Oppenheimer will get a theatrical release in Japan.
Japanese distributor Bitters End has confirmed it will bow Christopher Nolan’s biopic in local cinemas next year, though it did not set a specific release date.
In a statement, Bitters End said it had made the decision after screening the film and “following months of thoughtful dialogue associated with the subject matter and acknowledging the particular sensitivity for us Japanese.”
With his biopic about the brilliant physicist who led the Manhattan Project that built the atomic bomb, Nolan had “created a singular cinematic experience that transcends traditional storytelling and must be seen on the big screen,” the company said. “We invite the audience to watch the film with their own eyes when it comes to Japan.”
Oppenheimer, a Universal release, starring Cillian Murphy, Emily Blunt, Matt Damon, Robert Downey Jr. and Florence Pugh, has been a phenomenal critical and commercial success, grossing more than $950 million worldwide, and is a frontrunner for next year’s Oscars. But the subject matter has meant the film was always highly controversial in Japan.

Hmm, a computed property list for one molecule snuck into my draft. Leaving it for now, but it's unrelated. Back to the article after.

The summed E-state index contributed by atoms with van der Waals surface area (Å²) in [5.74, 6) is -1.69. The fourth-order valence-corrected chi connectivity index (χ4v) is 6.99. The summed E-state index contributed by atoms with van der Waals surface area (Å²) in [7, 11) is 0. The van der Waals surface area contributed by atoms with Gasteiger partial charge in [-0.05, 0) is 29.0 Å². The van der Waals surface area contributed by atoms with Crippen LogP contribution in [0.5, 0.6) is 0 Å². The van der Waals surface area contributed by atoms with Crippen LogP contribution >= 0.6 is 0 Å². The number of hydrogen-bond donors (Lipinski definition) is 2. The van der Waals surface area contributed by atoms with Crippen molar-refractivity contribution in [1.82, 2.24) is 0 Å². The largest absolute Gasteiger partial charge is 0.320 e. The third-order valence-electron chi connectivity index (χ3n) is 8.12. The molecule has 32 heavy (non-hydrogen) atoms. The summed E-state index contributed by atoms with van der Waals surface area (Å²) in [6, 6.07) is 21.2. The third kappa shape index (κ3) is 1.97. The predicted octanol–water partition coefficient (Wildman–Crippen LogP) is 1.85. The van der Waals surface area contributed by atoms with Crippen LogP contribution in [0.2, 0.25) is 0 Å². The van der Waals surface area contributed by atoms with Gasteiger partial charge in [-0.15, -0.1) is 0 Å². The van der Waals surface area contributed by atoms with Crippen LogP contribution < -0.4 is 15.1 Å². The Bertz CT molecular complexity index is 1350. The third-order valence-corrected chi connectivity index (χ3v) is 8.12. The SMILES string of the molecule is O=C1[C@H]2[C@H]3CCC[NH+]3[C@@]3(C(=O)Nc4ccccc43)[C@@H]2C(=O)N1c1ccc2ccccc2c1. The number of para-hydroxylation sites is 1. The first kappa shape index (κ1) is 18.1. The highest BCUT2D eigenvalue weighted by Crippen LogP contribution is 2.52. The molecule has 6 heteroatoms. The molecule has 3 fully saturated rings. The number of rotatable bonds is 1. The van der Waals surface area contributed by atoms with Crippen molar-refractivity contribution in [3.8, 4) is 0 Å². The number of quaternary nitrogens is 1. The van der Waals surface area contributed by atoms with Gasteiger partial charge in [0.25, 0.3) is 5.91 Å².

This summer, Warner Bros. Japan was forced to apologize after Warners’ U.S. Twitter account posted memes featuring mashups of Warners’ Barbie with Nolan’s Oppenheimer film, something many Japanese took to be making light of the more than 200,000 killed in the atomic bombings of Hiroshima and Nagasaki. The phrase #NoBarbenheimer trended in Japan and it was not clear whether Oppenheimer would get a local release.
Nolan has defended his choice to not explicitly depict the bombings and the Japanese victims, arguing his film is told subjectively from Oppenheimer’s point of view and that the physicist never witnessed the devastation he helped bring about. “He learned about the bombings of Hiroshima and Nagasaki on the radio — the same as the rest of the world,” Nolan told NBC.
This isn’t the first Universal title Bitters End has released in Japan, having previously handled the local bow of Joe Wright’s Churchill biopic Darkest Hour and Paul Thomas Anderson’s ’70s dramedy Licorice Pizza.